Raval, a stylish salute to Barcelona’s gritty-hip Raval district—a multiethnic, waterfront neighborhood much like downtown Jersey City—opened in May and quickly won a following. Its mosaic-tiled banquettes and gorgeous whole Serrano ham resting on the bar evoke the old Barcelona neighborhood, as do the Spanish libations and staying open into the wee hours on weekends. It makes for a lively night out.
But while the décor and drinks sing with authenticity, the kitchen’s execution, especially of some of the most traditional dishes, in recent visits proved inconsistent. That might surprise patrons of Sátis—owned, like Raval and a third downtown Jersey City restaurant, Lucky 7 Tavern—by Michael Garcia, Andrew Siegel and Geza Gulas. Since Sátis opened in 2010, locals have come to rely on it for high-quality cooking.
Garcia and executive chef Michael Fiorianti have been introducing Spanish elements such as marcona almonds, Spanish cheeses and hams and even patatas bravas into Sátis’s European menu for years. But Garcia’s desire to bring authentic Spanish food and culture to Jersey City long predates Sátis.
In 1998 and ’99, while a student at the University of Maryland, Garcia spent a year in Spain, living mostly in Seville but spending significant time in Barcelona. “It’s the lifestyle of Spain I recall the most,” he told me in a phone call after my visits. “People working to live instead of living to work. This meshes so well with tapas. At Raval, we offer a little piece of that.”
In the winter of 2013, Garcia and Fiorianti started planning to open an authentic, modern Spanish restaurant. Last October, Fiorianti, who had never been to Spain, spent 10 days in Seville and Barcelona, eating five meals a day. He spent time in kitchens working with local chefs on classic dishes like paella. Inspired by the exciting flavors of the trip, he drafted a preliminary menu on the flight home and started working up recipes in his kitchen at home.
“Everything in Spain was so vibrant,” he told me in a phone call. “In Italian cooking, there is more simplicity. But the Spanish food I had was both unapologetically simple and in-your-face at the same time.”
Based on my own travels through Madrid, Seville and Spain’s La Costa del Sol over the last 15 years, I found that the best-executed dishes at Raval tended to be the smaller, simpler ones, such as the fried padrón peppers, served warm and sprinkled generously with flaky sea salt. The warm marcona almonds paired with salty manchego cheese was a delicious nibble to pair with sangria or a cocktail. Both croquetas—salt-cod fritters with spicy pepper jelly, and porcini-béchamel croquettes with wild mushrooms—were deftly fried, emerging with a light crust and creamy interior.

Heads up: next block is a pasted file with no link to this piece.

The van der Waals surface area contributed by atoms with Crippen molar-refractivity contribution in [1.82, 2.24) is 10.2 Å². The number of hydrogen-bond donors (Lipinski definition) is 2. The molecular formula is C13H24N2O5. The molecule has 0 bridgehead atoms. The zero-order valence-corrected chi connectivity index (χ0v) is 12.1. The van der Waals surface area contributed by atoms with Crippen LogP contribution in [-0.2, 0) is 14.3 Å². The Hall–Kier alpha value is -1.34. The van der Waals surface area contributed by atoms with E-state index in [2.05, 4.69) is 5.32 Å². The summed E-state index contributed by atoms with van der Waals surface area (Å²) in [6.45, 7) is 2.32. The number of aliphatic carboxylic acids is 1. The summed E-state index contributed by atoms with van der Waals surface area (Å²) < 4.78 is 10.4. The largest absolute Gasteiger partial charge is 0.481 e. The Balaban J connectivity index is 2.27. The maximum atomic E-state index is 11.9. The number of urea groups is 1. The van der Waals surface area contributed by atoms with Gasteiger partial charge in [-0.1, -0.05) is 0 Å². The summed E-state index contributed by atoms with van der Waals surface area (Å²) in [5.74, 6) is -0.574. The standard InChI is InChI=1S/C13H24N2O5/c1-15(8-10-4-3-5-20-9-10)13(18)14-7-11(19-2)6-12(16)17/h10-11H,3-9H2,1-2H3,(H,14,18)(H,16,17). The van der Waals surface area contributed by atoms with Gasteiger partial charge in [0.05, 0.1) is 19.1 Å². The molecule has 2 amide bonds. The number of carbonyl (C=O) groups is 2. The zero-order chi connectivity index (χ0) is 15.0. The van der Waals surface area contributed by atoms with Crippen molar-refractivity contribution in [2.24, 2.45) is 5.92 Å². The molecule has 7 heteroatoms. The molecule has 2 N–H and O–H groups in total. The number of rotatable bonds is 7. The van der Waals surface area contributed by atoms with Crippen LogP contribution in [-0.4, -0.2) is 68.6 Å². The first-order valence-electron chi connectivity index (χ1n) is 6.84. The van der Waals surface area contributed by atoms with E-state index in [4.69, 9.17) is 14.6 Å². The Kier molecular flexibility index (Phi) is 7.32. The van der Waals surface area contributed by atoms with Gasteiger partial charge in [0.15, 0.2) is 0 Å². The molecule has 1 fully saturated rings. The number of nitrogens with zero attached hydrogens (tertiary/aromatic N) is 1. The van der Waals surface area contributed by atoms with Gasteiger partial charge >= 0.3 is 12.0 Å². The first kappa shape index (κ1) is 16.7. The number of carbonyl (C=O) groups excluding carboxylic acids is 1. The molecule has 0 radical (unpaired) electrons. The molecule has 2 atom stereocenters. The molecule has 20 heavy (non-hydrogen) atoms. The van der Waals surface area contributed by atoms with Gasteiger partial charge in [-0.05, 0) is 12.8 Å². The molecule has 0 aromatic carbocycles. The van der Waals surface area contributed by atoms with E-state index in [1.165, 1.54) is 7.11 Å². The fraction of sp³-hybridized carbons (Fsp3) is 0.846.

You might assume that sangria is the national drink of Spain, but over the last decade, Spaniards have fallen in love with the British gin and tonic. In Spain, G and Ts are often assembled tableside, with dramatic flair centered on selecting the precise type of gin, tonic, flavoring, ice and glassware.
Fiorianti said that Spaniards regard gin and tonic as a digestif. Employing various artisanal gins and six tonics (five house-made), Raval’s wine director, Ryan McEnerney, and mixologist, Joe Donohue, have created six sophisticated gin and tonics whose flavors range from chamomile to fennel to turmeric.
But don’t ignore the sangrias, which come in red and white and were properly juicy yet balanced. A third sangria changes with the seasons. Cocktails, including the Paloma Rose and the Santa Madrona, were impressively light and well balanced.
While in Spain, Fiorianti enjoyed a simple dish of pork ribs in honey sauce. His adaptation substitutes pork belly for ribs. He brines, then confits the meat, presses it in the pan while searing and serves it in a house-made marcona almond-butter sauce. The sauce was ravishingly good, but the meat lacked suppleness and was stubbornly chewy.
Escalivada, a dish of roasted eggplant, grilled onions and peppers, fried goat cheese and frisée, did not fare well, either. The eggplant was soggy; the peppers and onions added little flavor, and the disc of fried goat cheese was not warm enough to wilt the frisée, an essential element of the dish.
Patatas bravas, a classic of cubed potatoes served with a garlic aioli, were bland and a bit mushy. Pan con tomate (a slice of grilled bread traditionally topped with olive oil, garlic and the juicy pulp of a freshly grated tomato) was smeared with an undistinguished tomato sauce.
Paellas are small considering their $30 price. The seafood in the seafood paella (octopus, shrimp and minuscule mussels) was seriously overcooked. The Valenciana, a chicken-and-chorizo paella, was slightly better, but both lacked the quintessential crusty rice around the edges, called la socarrat, that defines great paella. Raval’s renditions tasted more like ill-executed risottos than traditional paellas.
“I think because of our reputation with Sátis,” said Garcia, “a lot of people see Raval as a restaurant. It’s a tapas bar and cocktail lounge, more than just a restaurant. We want people to drink sangria, be loud, watch soccer games and hang out late-night in the lounge downstairs.”
Raval provides a great setting for all that; but in fact it is a restaurant. In time, one hopes, it will be a better one.
- Cuisine Type:European - Spanish/Portuguese
- Price Range:Moderate
- Price Details:Tapas, $4-$26; medium plates, $9-$16; large plates, $19-$25; paellas, $23-$30; desserts, $7-$9
- Ambience:Trendy, urban, Spanish
- Service:Friendly and responsive.
- Wine list:More than 80 Spanish wines by bottle; six gin and tonics; six Spanish brandies; five Spanish sherries; three sangrias; cocktails; beer
Unsurprising. Most new restaurants in JC are more form over function